How Elon Musk’s Twitter takeover impacted Tesla stock

Yahoo Finance’s Dan Howley explains the timeline of Elon Musk’s Twitter takeover and how it has affected Tesla’s stock price.

Video Transcript


DAN HOWLEY: No discussion of Tesla is complete without talking about Elon Musk’s decision to buy Twitter. The CEO’s tumultuous path to owning the social network coincides directly with Tesla’s share prices. So where do we go from here and how did we get here? Let’s take a look.

Everything started around January when Elon Musk started amassing shares of Twitter. We didn’t find out about that, though, until April 4 when he disclosed that he had purchased a 9% stake in the company. And on April 5, he then was offered a board seat by Twitter.

He later rejected that, though, saying that he didn’t agree with the moves that Twitter wanted to make at all. So on July 8, he went ahead– and sorry, excuse me, on April 25 he said that he was going to buy the company for $44 billion at $54.20 a share.

But on July 8, he said that he didn’t like the terms of the deal. He essentially claimed that Twitter wasn’t providing him with enough information about bots, something he said he wanted to clean up on the platform, and that they weren’t giving him the data that he had been requesting over and over again. So he filed to try to do away with the deal entirely.

On July 12, though, Twitter struck back. They sued to try to force him to purchase the company. He said that the company didn’t offer him exactly what he wanted. They said that they had. While all this is going on, by the way, Twitter’s former security head came forward to say that the company had awful cybersecurity practices, and actually sat before Congress to discuss this.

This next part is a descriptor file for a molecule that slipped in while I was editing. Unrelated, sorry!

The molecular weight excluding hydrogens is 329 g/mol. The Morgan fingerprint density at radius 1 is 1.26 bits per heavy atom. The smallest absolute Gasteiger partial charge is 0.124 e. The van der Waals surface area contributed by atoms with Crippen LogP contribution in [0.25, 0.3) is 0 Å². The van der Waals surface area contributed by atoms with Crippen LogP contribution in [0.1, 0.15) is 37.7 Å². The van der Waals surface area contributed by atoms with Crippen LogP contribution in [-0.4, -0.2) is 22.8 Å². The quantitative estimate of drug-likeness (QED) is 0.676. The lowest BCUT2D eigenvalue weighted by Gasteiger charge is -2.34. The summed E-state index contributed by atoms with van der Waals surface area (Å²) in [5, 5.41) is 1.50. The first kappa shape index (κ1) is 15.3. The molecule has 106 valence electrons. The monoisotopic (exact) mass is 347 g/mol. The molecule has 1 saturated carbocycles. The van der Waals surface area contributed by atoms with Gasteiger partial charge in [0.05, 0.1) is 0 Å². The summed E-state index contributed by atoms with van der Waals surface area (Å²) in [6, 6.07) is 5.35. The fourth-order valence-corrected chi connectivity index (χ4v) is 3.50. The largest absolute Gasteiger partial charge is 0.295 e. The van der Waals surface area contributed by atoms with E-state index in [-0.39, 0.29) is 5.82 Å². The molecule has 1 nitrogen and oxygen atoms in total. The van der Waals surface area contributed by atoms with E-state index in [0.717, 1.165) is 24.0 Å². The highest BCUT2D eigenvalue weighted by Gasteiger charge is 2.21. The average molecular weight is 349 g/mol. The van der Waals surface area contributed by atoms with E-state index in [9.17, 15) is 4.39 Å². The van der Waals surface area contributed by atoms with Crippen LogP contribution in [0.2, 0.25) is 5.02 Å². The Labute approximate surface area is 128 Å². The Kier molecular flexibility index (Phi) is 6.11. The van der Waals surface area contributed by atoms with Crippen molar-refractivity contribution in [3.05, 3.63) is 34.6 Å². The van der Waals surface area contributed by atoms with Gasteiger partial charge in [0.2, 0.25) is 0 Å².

The lead-up to the trial between Elon Musk and Twitter, though, also resulted in a number of text messages coming out between Musk and power players in Silicon Valley, going over how he would potentially change practices at Twitter, who he would allow on, the kind of discussions that he would allow there, how he would potentially monetize the platform, so on and so forth.

And just as they were about to go to trial, Elon Musk on October 3 came forward and said that he would finally agree to purchase the platform for $54.20 a share at $44 billion. Later in October, the agreement was finalized. And now, he is the owner of one of the most influential social media networks around.

RACHELLE AKUFFO: [INAUDIBLE] roller-coaster it took to get here, where is Twitter right now?

DAN HOWLEY: It really is in almost this strange state of operating but at minimum capacity. He obviously laid off roughly half of the company, then he laid off even more staffers. He had to hire some of them back. There’s offices that are shutting down because they’re not paying rent.

This is an issue that goes beyond just the employees. I mean, the “New York Times” did a piece basically pointing out that there aren’t enough janitorial staff at some of these locations and so some people are being forced to bring in their own toilet paper. There’s rooms that smell like bathrooms or rotting food. There’s server issues.

There was a potential problem that we had seen where Twitter was running slowly. A server that Elon Musk had ordered be shut down could have helped prevent that kind of slowdown. And then we’re still talking about who’s allowed back on the platform and who’s not– you’ll remember that Elon Musk, who previously was relatively close with Kanye West, allowed him back on the platform and then he immediately kind of shot himself in the foot talking about anti-Semitism.

He also brought back the controversial right wing influencer Andrew Tate, who immediately, well, got owned by Greta Thunberg. But this is something that I think we’re going to continue to have to kind of parse– whether or not Elon Musk is putting enough time into Twitter, whether or not he’s putting enough time into Tesla, how he can do all of this with SpaceX in between.

But the Twitter problem is this is an entirely different endeavor than what he’s done previously. This is a social network. So this is not being able to buy– sell cars or put together spaceships. I think that when it comes to Twitter, he still has a lot of his work cut out for him.